Rouen’s jewish community in the middle ages
In Rouen, the Jewish community is closely linked to Rue aux Juifs. This street, which was first mentioned in 1116, crosses the Jewish neighbourhood from east to west.
The Jewish neighbourhood is located in the very heart of the medieval city. It covers three parishes: Saint-Herbland, Notre-Dame-de-la-Ronde and Saint-Lô. The Jews were not the only people living in this neighbourhood.
Community institutions, like the synagogue, should have played an important role there. The cemetery is located outside the neighbourhood; at Mons Judeorum, in the north-west of the city.
Relations between Jews and Christians
It is difficult to precisely determine the date when the first Jews arrived in Rouen. Whilst some mention their potential presence from the Gallo-Roman period, historic sources cannot actually prove the presence of Jews in Rouen until the 11th century.
From the 11th century to the 14th century, the Jews and Christians mixed together on the streets and in market squares. They traded with each other and often had good neighbourly relations. The Jews played a key role in business in the city, as well as a major part in its economic development: they were involved in exchanges with neighbouring regions, and were also involved in longer distance trade.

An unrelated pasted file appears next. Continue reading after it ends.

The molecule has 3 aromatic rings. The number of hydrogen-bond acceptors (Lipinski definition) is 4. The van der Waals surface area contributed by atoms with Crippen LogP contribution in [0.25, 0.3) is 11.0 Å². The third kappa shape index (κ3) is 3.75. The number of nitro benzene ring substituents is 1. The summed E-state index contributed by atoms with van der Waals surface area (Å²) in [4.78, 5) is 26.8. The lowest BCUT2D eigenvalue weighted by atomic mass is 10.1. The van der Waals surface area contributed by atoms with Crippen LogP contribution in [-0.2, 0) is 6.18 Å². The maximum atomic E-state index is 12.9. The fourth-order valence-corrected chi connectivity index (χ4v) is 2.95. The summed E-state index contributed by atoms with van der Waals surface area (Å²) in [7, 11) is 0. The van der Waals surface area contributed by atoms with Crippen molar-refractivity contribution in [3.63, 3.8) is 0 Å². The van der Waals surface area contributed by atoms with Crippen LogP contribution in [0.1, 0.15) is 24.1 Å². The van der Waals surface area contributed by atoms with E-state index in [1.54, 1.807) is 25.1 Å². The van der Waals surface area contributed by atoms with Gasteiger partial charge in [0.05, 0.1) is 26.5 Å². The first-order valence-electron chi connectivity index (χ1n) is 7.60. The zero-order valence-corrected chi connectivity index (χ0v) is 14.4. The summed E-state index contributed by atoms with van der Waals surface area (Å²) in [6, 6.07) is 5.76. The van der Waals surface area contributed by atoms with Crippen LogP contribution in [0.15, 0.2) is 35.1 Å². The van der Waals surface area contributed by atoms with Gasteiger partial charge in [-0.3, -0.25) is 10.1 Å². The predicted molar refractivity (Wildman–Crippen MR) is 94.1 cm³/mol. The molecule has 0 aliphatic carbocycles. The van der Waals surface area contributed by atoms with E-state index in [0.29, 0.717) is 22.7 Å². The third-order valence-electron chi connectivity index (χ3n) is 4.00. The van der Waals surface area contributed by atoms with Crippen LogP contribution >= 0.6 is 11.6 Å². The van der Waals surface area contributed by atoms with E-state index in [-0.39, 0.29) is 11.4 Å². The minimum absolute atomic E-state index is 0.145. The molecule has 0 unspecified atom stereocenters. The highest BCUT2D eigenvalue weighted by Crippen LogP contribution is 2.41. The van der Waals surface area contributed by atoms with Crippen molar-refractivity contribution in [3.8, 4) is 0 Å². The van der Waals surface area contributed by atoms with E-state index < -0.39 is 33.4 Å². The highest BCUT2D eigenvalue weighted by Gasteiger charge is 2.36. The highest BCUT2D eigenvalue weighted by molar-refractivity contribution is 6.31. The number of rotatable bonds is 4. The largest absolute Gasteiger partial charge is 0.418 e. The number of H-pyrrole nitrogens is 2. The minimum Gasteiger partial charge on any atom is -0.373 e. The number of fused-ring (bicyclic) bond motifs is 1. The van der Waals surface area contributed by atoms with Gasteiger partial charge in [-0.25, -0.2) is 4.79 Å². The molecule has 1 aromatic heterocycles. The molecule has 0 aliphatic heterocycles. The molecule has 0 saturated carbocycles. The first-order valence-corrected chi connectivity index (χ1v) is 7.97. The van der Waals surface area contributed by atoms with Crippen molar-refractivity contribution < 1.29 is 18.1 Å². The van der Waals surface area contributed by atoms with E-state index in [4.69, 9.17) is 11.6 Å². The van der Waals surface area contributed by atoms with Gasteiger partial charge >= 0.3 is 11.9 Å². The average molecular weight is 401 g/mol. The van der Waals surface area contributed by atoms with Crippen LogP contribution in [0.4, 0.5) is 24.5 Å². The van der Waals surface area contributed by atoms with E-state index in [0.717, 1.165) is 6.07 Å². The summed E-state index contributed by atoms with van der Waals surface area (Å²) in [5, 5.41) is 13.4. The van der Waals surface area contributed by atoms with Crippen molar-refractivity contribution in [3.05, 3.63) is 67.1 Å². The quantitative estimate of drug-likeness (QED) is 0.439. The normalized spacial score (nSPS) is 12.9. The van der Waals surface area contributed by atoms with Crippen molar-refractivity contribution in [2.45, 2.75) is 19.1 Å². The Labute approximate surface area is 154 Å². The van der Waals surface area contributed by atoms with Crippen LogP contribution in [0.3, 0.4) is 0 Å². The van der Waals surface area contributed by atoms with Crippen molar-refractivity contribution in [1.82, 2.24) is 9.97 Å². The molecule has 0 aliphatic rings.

The relations between Jews and Christians – which were harmonious for a long time – started to worsen at the end of the 11th century. At the time of the departure for the First Crusade in 1096, Rouen’s Jews experienced particularly violent persecution. Those who refused to convert to Christianity were massacred, their property pillaged and their homes and community buildings destroyed.
In the 12th century, the Jews enjoyed an improved status, but the situation worsened again during the 13th century. The Jews saw their freedom of movement and thus trade start to be gradually restricted. There were many constraints: a ban on usury (money lending with interest), a ban on living in the countryside, a requirement to wear a distinctive sign… The expulsion of Jews from France by Philip IV in 1306 was the culmination of this policy against the Jewish community.
An influential community
Rouen is an important place in the influence of Jewish culture. Overseen by Rabbi Yossi, the Rouen yeshiva acquired great renown. He and his family created a new Jewish community in London in around 1135. A sister community to Rouen, it had close ties with the community to which it owed its existence for years. More generally, many Jewish scholars (including Rashbam and Abraham Iben Izra) came to Rouen to stay or settle down. They all contributed to intellectual exchanges and made Rouen’s academy one of the most famous in Northern France. Many rabbinical works of literature were produced in this lively cultural context.